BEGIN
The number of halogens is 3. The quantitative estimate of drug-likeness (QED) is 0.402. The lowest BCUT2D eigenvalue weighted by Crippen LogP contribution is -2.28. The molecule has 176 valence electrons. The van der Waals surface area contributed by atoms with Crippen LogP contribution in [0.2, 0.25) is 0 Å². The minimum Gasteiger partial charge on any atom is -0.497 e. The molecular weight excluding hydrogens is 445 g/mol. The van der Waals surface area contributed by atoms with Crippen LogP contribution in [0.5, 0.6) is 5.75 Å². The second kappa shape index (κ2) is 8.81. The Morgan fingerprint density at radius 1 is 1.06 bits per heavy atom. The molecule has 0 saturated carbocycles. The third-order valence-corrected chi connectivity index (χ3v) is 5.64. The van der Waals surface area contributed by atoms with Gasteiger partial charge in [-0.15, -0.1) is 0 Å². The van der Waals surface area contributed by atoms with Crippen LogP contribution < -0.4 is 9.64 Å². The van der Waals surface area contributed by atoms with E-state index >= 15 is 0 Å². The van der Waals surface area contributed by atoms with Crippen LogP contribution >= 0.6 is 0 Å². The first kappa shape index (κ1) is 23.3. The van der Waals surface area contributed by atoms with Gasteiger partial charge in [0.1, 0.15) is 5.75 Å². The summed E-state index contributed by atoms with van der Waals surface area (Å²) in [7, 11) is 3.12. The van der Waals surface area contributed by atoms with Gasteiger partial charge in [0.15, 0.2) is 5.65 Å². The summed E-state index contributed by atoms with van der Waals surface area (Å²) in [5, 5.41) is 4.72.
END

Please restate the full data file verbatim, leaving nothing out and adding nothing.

The number of halogens is 3. The quantitative estimate of drug-likeness (QED) is 0.402. The lowest BCUT2D eigenvalue weighted by Crippen LogP contribution is -2.28. The molecule has 176 valence electrons. The van der Waals surface area contributed by atoms with Crippen LogP contribution in [0.2, 0.25) is 0 Å². The minimum Gasteiger partial charge on any atom is -0.497 e. The molecular weight excluding hydrogens is 445 g/mol. The van der Waals surface area contributed by atoms with Crippen LogP contribution in [0.5, 0.6) is 5.75 Å². The second kappa shape index (κ2) is 8.81. The Morgan fingerprint density at radius 1 is 1.06 bits per heavy atom. The molecule has 0 saturated carbocycles. The third-order valence-corrected chi connectivity index (χ3v) is 5.64. The van der Waals surface area contributed by atoms with Gasteiger partial charge in [-0.15, -0.1) is 0 Å². The van der Waals surface area contributed by atoms with Crippen LogP contribution < -0.4 is 9.64 Å². The van der Waals surface area contributed by atoms with E-state index >= 15 is 0 Å². The van der Waals surface area contributed by atoms with Crippen LogP contribution >= 0.6 is 0 Å². The first kappa shape index (κ1) is 23.3. The van der Waals surface area contributed by atoms with Gasteiger partial charge in [0.1, 0.15) is 5.75 Å². The summed E-state index contributed by atoms with van der Waals surface area (Å²) in [7, 11) is 3.12. The van der Waals surface area contributed by atoms with Gasteiger partial charge in [0.15, 0.2) is 5.65 Å². The summed E-state index contributed by atoms with van der Waals surface area (Å²) in [5, 5.41) is 4.72.